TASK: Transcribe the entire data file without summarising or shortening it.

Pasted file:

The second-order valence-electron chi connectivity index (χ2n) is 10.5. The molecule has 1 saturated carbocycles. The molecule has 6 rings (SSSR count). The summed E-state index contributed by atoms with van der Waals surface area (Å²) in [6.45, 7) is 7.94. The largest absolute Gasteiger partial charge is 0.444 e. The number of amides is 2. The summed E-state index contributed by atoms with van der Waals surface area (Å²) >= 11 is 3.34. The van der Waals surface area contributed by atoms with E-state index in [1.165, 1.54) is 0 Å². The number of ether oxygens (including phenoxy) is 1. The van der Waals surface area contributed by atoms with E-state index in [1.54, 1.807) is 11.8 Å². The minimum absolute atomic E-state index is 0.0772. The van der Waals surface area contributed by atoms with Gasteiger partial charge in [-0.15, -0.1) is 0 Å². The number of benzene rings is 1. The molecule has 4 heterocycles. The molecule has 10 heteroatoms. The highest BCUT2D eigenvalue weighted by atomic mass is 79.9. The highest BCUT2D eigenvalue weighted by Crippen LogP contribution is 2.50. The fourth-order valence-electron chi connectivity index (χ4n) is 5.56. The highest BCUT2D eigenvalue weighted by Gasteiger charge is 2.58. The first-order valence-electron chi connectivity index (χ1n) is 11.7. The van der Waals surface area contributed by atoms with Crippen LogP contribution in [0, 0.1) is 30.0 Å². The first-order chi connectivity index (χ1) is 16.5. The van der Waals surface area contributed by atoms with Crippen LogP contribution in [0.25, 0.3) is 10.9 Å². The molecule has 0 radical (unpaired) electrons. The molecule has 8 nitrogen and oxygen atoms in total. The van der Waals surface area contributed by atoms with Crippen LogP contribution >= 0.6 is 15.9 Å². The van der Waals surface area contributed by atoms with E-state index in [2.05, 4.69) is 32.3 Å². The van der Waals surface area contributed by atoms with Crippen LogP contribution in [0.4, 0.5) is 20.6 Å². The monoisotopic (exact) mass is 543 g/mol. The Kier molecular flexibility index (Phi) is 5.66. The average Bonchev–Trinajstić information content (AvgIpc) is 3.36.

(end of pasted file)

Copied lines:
The second-order valence-electron chi connectivity index (χ2n) is 10.5. The molecule has 1 saturated carbocycles. The molecule has 6 rings (SSSR count). The summed E-state index contributed by atoms with van der Waals surface area (Å²) in [6.45, 7) is 7.94. The largest absolute Gasteiger partial charge is 0.444 e. The number of amides is 2. The summed E-state index contributed by atoms with van der Waals surface area (Å²) >= 11 is 3.34. The van der Waals surface area contributed by atoms with E-state index in [1.165, 1.54) is 0 Å². The number of ether oxygens (including phenoxy) is 1. The van der Waals surface area contributed by atoms with E-state index in [1.54, 1.807) is 11.8 Å². The minimum absolute atomic E-state index is 0.0772. The van der Waals surface area contributed by atoms with Gasteiger partial charge in [-0.15, -0.1) is 0 Å². The number of benzene rings is 1. The molecule has 4 heterocycles. The molecule has 10 heteroatoms. The highest BCUT2D eigenvalue weighted by atomic mass is 79.9. The highest BCUT2D eigenvalue weighted by Crippen LogP contribution is 2.50. The fourth-order valence-electron chi connectivity index (χ4n) is 5.56. The highest BCUT2D eigenvalue weighted by Gasteiger charge is 2.58. The first-order valence-electron chi connectivity index (χ1n) is 11.7. The van der Waals surface area contributed by atoms with Crippen LogP contribution in [0, 0.1) is 30.0 Å². The first-order chi connectivity index (χ1) is 16.5. The van der Waals surface area contributed by atoms with Crippen LogP contribution in [0.25, 0.3) is 10.9 Å². The molecule has 0 radical (unpaired) electrons. The molecule has 8 nitrogen and oxygen atoms in total. The van der Waals surface area contributed by atoms with Crippen LogP contribution >= 0.6 is 15.9 Å². The van der Waals surface area contributed by atoms with E-state index in [2.05, 4.69) is 32.3 Å². The van der Waals surface area contributed by atoms with Crippen LogP contribution in [0.4, 0.5) is 20.6 Å². The monoisotopic (exact) mass is 543 g/mol. The Kier molecular flexibility index (Phi) is 5.66. The average Bonchev–Trinajstić information content (AvgIpc) is 3.36.